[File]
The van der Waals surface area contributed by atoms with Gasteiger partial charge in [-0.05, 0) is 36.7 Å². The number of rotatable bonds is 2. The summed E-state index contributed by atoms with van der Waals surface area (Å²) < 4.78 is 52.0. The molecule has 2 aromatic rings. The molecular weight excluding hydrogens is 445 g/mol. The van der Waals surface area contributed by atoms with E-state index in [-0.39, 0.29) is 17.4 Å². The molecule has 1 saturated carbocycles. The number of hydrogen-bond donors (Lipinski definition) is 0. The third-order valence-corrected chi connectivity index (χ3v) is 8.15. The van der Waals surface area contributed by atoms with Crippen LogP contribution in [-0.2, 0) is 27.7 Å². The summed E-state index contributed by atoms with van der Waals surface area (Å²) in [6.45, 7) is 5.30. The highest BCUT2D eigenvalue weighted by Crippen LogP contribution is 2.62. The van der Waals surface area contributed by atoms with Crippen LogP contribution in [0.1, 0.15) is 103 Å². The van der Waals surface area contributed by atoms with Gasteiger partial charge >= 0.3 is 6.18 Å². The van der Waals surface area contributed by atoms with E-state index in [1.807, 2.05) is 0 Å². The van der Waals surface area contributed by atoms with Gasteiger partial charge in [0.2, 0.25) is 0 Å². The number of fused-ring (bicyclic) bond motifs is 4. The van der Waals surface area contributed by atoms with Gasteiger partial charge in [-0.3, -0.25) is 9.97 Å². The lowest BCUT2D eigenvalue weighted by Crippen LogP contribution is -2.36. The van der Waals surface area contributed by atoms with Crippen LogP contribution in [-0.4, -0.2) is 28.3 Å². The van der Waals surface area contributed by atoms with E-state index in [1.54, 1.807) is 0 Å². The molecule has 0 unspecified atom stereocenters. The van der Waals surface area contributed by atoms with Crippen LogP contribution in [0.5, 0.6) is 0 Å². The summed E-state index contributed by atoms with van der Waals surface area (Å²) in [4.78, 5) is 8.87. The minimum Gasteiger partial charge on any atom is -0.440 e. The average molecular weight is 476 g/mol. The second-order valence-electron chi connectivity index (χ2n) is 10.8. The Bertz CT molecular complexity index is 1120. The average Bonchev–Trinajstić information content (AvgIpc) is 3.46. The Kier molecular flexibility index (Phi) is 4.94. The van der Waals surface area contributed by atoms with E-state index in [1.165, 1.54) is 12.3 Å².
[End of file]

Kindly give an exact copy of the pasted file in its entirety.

The van der Waals surface area contributed by atoms with Gasteiger partial charge in [-0.05, 0) is 36.7 Å². The number of rotatable bonds is 2. The summed E-state index contributed by atoms with van der Waals surface area (Å²) < 4.78 is 52.0. The molecule has 2 aromatic rings. The molecular weight excluding hydrogens is 445 g/mol. The van der Waals surface area contributed by atoms with E-state index in [-0.39, 0.29) is 17.4 Å². The molecule has 1 saturated carbocycles. The number of hydrogen-bond donors (Lipinski definition) is 0. The third-order valence-corrected chi connectivity index (χ3v) is 8.15. The van der Waals surface area contributed by atoms with Crippen LogP contribution in [-0.2, 0) is 27.7 Å². The summed E-state index contributed by atoms with van der Waals surface area (Å²) in [6.45, 7) is 5.30. The highest BCUT2D eigenvalue weighted by Crippen LogP contribution is 2.62. The van der Waals surface area contributed by atoms with Crippen LogP contribution in [0.1, 0.15) is 103 Å². The van der Waals surface area contributed by atoms with Gasteiger partial charge >= 0.3 is 6.18 Å². The van der Waals surface area contributed by atoms with E-state index in [1.807, 2.05) is 0 Å². The van der Waals surface area contributed by atoms with Gasteiger partial charge in [0.2, 0.25) is 0 Å². The number of fused-ring (bicyclic) bond motifs is 4. The van der Waals surface area contributed by atoms with Gasteiger partial charge in [-0.3, -0.25) is 9.97 Å². The lowest BCUT2D eigenvalue weighted by Crippen LogP contribution is -2.36. The van der Waals surface area contributed by atoms with Crippen LogP contribution in [-0.4, -0.2) is 28.3 Å². The van der Waals surface area contributed by atoms with E-state index in [1.54, 1.807) is 0 Å². The molecule has 0 unspecified atom stereocenters. The van der Waals surface area contributed by atoms with Crippen LogP contribution in [0.5, 0.6) is 0 Å². The summed E-state index contributed by atoms with van der Waals surface area (Å²) in [4.78, 5) is 8.87. The minimum Gasteiger partial charge on any atom is -0.440 e. The average molecular weight is 476 g/mol. The second-order valence-electron chi connectivity index (χ2n) is 10.8. The Bertz CT molecular complexity index is 1120. The average Bonchev–Trinajstić information content (AvgIpc) is 3.46. The Kier molecular flexibility index (Phi) is 4.94. The van der Waals surface area contributed by atoms with E-state index in [1.165, 1.54) is 12.3 Å².